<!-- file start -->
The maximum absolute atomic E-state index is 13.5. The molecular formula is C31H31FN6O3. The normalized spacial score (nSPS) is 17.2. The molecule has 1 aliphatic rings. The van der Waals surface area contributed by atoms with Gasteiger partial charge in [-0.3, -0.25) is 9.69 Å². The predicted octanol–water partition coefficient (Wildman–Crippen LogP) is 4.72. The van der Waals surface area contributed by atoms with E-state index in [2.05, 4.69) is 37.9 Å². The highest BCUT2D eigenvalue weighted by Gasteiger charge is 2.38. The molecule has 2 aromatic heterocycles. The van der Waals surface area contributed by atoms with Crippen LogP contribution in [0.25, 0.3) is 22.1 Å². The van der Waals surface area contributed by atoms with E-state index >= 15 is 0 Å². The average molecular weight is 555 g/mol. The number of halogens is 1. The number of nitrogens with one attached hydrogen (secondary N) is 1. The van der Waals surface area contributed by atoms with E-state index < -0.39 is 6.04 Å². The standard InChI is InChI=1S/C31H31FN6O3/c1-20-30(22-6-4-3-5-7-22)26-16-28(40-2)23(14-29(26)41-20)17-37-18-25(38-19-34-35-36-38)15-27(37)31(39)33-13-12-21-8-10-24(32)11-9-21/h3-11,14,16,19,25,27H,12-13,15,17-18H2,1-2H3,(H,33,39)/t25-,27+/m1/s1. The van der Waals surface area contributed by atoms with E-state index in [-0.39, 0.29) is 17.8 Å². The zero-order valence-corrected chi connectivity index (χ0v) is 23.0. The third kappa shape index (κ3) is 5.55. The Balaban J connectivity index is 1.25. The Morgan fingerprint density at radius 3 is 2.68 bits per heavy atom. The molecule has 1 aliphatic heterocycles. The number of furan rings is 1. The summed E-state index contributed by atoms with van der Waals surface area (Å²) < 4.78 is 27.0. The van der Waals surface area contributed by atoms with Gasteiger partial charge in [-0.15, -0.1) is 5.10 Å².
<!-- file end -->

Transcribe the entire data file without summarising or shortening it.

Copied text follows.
The maximum absolute atomic E-state index is 13.5. The molecular formula is C31H31FN6O3. The normalized spacial score (nSPS) is 17.2. The molecule has 1 aliphatic rings. The van der Waals surface area contributed by atoms with Gasteiger partial charge in [-0.3, -0.25) is 9.69 Å². The predicted octanol–water partition coefficient (Wildman–Crippen LogP) is 4.72. The van der Waals surface area contributed by atoms with E-state index in [2.05, 4.69) is 37.9 Å². The highest BCUT2D eigenvalue weighted by Gasteiger charge is 2.38. The molecule has 2 aromatic heterocycles. The van der Waals surface area contributed by atoms with Crippen LogP contribution in [0.25, 0.3) is 22.1 Å². The van der Waals surface area contributed by atoms with E-state index >= 15 is 0 Å². The average molecular weight is 555 g/mol. The number of halogens is 1. The number of nitrogens with one attached hydrogen (secondary N) is 1. The van der Waals surface area contributed by atoms with E-state index < -0.39 is 6.04 Å². The standard InChI is InChI=1S/C31H31FN6O3/c1-20-30(22-6-4-3-5-7-22)26-16-28(40-2)23(14-29(26)41-20)17-37-18-25(38-19-34-35-36-38)15-27(37)31(39)33-13-12-21-8-10-24(32)11-9-21/h3-11,14,16,19,25,27H,12-13,15,17-18H2,1-2H3,(H,33,39)/t25-,27+/m1/s1. The van der Waals surface area contributed by atoms with E-state index in [-0.39, 0.29) is 17.8 Å². The zero-order valence-corrected chi connectivity index (χ0v) is 23.0. The third kappa shape index (κ3) is 5.55. The Balaban J connectivity index is 1.25. The Morgan fingerprint density at radius 3 is 2.68 bits per heavy atom. The molecule has 1 aliphatic heterocycles. The number of furan rings is 1. The summed E-state index contributed by atoms with van der Waals surface area (Å²) < 4.78 is 27.0. The van der Waals surface area contributed by atoms with Gasteiger partial charge in [-0.15, -0.1) is 5.10 Å².